The Welsh Staff Development Network held their first meeting by videoconference recently. The group normally travels to Cardiff, Aberystwyth or Bangor, with lots of travel by car (and sometimes plane) being involved. In fact the last meeting held in Aberystwyth involved car journeys from Cardiff, Pontypridd, Swansea, Bangor and Lampeter and released an estimated 238kg of CO2 into thet atmosphere, based on 2009-10 conversion figures published by Defra. This time, a number of people still travelled to Cardiff, but there were participants in Aberystwyth and Bangor who saved themselves long car journeys and the stress of travel – as well as reducing the group’s carbon footprint – by using videoconferencing to join the meeting. The screens were set up so that all three sites could see each other at the same time. Graham Lewis, Co-ordinator of the Centre for the Development of Staff and Academic Practice was alone in Aberystwyth and made these comments: ” I actually found it as useful as a face to face meeting. I did not feel second-class in any way and quite forgot that I was sitting alone.” – this seems to directly contradict some people’s experience of videoconferencing alone to a larger group. Graham has a theory why this should be: “I think it works for this group as there isn’t anybody who dominates conversation – we all tend to speak to each other rather than at each other. I found it to be less effective with other groups.”.
Interestingly, the flexibility and accessibility of videoconferenced meetings has already started to make the WHESDN group re-assess their current lengthy quarterly meetings, and consider whether – through videoconferencing – it might be better to have more frequent, shorter meetings. Graham says: “I think we should take advantage of the technology and schedule more but shorter meetings. So much happens between our meetings that I usually only have time to mention a skim of what I have been doing.” Alison Reilly, chair of the group (for whom this weas her first videoconference) agrees: “…in the future, it might be better to use more studios with less people in each, start earlier and keep it short, sharp and focused.” – The fact that Alison is already considering having more venues (and less travel) is encouraging for this group’s future use of videoconferencing, and the group has already started to realise how videoconferencing allows them to work in different ways. Having more frequent, shorter meetings is seen as an efficient option when people are no longer driving for hours to meetings. This group has been set free from the shackles of the day-long drive to a meeting that lasts for hours – in Alison’s own words – “onwards and upwards!”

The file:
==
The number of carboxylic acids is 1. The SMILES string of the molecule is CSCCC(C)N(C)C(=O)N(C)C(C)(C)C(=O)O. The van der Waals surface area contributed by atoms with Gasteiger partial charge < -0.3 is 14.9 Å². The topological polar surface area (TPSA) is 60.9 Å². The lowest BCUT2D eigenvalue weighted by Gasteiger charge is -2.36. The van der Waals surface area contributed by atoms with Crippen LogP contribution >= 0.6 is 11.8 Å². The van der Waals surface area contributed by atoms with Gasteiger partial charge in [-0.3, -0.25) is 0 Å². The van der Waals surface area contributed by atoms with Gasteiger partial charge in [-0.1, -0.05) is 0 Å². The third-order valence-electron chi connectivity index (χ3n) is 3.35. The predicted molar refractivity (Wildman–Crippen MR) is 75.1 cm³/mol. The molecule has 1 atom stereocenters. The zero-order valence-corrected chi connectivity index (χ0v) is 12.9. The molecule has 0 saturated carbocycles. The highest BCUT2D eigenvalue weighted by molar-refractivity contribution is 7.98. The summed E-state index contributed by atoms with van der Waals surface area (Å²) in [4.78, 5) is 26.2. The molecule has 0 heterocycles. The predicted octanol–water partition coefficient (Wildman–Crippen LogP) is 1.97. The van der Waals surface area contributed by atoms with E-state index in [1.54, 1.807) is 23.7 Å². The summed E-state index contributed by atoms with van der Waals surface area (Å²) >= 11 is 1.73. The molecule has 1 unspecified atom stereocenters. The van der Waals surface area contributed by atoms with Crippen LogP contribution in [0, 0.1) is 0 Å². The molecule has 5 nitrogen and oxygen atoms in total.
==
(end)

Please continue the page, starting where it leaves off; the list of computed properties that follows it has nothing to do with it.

I was talking to another “videoconferencing newbie” just the other day, Olymbia Petrou, Equality Officer at the Human Resources Department at Aberystwyth (who also works for the Welsh Women’s Mentoring Scheme) and she made a point that I think is very valid. As a parent she finds it very difficult to arrange things like dropping off the kids at school early on the morning of a meeting, picking up the kids from school, and arranging child care – if you travel from Aberystwyth or Bangor for meetings, the chances of getting back by half-past three to pick up the kids are slim. This can mean that you simply can’t make meetings. By using videoconferencing you are free to join those meetings that family commitments might otherwise mean you couldn’t attend. My chat with Olymbia is available as three new videos at www.youtube.com/greenvideoconference . In the first she talks about how videoconferencing saves her time and enables her to attend meetings where she otherwise wouldn’t. In the second Olly talks about her experiences and impressions as a first time user, then in the third, she discusses her group’s future plans to use videoconferencing.